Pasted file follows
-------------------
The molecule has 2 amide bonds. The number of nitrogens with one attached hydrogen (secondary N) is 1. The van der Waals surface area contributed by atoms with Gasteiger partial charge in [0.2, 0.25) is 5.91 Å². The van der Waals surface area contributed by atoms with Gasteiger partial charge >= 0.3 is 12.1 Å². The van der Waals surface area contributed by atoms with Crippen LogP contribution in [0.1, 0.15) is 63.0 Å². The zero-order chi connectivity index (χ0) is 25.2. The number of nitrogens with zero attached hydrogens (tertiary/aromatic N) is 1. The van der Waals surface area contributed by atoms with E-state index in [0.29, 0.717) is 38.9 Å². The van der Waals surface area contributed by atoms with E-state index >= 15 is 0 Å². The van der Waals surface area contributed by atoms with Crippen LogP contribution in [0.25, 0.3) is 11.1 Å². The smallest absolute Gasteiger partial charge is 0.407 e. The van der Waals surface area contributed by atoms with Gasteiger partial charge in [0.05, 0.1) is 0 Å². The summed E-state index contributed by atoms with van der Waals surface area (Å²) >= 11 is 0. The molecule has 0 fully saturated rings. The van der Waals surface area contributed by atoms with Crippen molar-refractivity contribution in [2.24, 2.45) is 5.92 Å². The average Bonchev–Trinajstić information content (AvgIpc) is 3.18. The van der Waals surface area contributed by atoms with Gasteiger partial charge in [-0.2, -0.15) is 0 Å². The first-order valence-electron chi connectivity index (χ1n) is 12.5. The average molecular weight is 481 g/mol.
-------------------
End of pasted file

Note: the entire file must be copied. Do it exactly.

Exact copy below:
The molecule has 2 amide bonds. The number of nitrogens with one attached hydrogen (secondary N) is 1. The van der Waals surface area contributed by atoms with Gasteiger partial charge in [0.2, 0.25) is 5.91 Å². The van der Waals surface area contributed by atoms with Gasteiger partial charge >= 0.3 is 12.1 Å². The van der Waals surface area contributed by atoms with Crippen LogP contribution in [0.1, 0.15) is 63.0 Å². The zero-order chi connectivity index (χ0) is 25.2. The number of nitrogens with zero attached hydrogens (tertiary/aromatic N) is 1. The van der Waals surface area contributed by atoms with E-state index in [0.29, 0.717) is 38.9 Å². The van der Waals surface area contributed by atoms with E-state index >= 15 is 0 Å². The van der Waals surface area contributed by atoms with Crippen LogP contribution in [0.25, 0.3) is 11.1 Å². The smallest absolute Gasteiger partial charge is 0.407 e. The van der Waals surface area contributed by atoms with Gasteiger partial charge in [0.05, 0.1) is 0 Å². The summed E-state index contributed by atoms with van der Waals surface area (Å²) >= 11 is 0. The molecule has 0 fully saturated rings. The van der Waals surface area contributed by atoms with Crippen molar-refractivity contribution in [2.24, 2.45) is 5.92 Å². The average Bonchev–Trinajstić information content (AvgIpc) is 3.18. The van der Waals surface area contributed by atoms with Gasteiger partial charge in [-0.2, -0.15) is 0 Å². The first-order valence-electron chi connectivity index (χ1n) is 12.5. The average molecular weight is 481 g/mol.